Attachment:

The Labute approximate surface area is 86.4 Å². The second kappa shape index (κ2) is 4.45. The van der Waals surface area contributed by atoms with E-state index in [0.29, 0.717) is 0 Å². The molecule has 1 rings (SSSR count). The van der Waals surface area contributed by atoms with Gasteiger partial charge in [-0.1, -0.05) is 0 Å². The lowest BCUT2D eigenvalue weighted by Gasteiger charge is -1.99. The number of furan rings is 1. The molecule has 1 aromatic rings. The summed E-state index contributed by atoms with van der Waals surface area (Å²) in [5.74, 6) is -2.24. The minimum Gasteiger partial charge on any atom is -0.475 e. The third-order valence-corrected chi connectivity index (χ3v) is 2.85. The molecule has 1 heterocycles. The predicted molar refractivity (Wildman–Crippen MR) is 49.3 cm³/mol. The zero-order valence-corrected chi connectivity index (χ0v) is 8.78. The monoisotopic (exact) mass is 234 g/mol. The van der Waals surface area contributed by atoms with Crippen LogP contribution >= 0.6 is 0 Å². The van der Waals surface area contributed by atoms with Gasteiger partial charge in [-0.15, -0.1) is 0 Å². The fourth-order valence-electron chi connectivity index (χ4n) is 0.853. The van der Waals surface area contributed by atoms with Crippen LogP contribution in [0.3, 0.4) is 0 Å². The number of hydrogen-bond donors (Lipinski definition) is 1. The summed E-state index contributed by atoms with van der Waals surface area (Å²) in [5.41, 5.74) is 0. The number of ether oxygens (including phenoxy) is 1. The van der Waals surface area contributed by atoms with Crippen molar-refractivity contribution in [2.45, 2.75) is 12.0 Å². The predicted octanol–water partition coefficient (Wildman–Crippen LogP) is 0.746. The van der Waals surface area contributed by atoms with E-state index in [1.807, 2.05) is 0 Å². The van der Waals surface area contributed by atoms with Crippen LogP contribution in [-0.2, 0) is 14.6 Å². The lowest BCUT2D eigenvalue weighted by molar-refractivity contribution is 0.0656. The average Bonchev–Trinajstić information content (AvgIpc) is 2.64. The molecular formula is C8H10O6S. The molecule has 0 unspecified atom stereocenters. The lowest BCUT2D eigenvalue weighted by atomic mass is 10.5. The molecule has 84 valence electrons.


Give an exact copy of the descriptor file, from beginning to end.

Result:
The Labute approximate surface area is 86.4 Å². The second kappa shape index (κ2) is 4.45. The van der Waals surface area contributed by atoms with E-state index in [0.29, 0.717) is 0 Å². The molecule has 1 rings (SSSR count). The van der Waals surface area contributed by atoms with Gasteiger partial charge in [-0.1, -0.05) is 0 Å². The lowest BCUT2D eigenvalue weighted by Gasteiger charge is -1.99. The number of furan rings is 1. The molecule has 1 aromatic rings. The summed E-state index contributed by atoms with van der Waals surface area (Å²) in [5.74, 6) is -2.24. The minimum Gasteiger partial charge on any atom is -0.475 e. The third-order valence-corrected chi connectivity index (χ3v) is 2.85. The molecule has 1 heterocycles. The predicted molar refractivity (Wildman–Crippen MR) is 49.3 cm³/mol. The zero-order valence-corrected chi connectivity index (χ0v) is 8.78. The monoisotopic (exact) mass is 234 g/mol. The van der Waals surface area contributed by atoms with Crippen LogP contribution >= 0.6 is 0 Å². The van der Waals surface area contributed by atoms with Gasteiger partial charge in [-0.15, -0.1) is 0 Å². The fourth-order valence-electron chi connectivity index (χ4n) is 0.853. The van der Waals surface area contributed by atoms with Crippen LogP contribution in [0.3, 0.4) is 0 Å². The number of hydrogen-bond donors (Lipinski definition) is 1. The summed E-state index contributed by atoms with van der Waals surface area (Å²) in [5.41, 5.74) is 0. The number of ether oxygens (including phenoxy) is 1. The van der Waals surface area contributed by atoms with Crippen molar-refractivity contribution in [2.45, 2.75) is 12.0 Å². The predicted octanol–water partition coefficient (Wildman–Crippen LogP) is 0.746. The van der Waals surface area contributed by atoms with E-state index in [1.807, 2.05) is 0 Å². The van der Waals surface area contributed by atoms with Crippen LogP contribution in [-0.2, 0) is 14.6 Å². The lowest BCUT2D eigenvalue weighted by molar-refractivity contribution is 0.0656. The average Bonchev–Trinajstić information content (AvgIpc) is 2.64. The molecular formula is C8H10O6S. The molecule has 0 unspecified atom stereocenters. The lowest BCUT2D eigenvalue weighted by atomic mass is 10.5. The molecule has 84 valence electrons.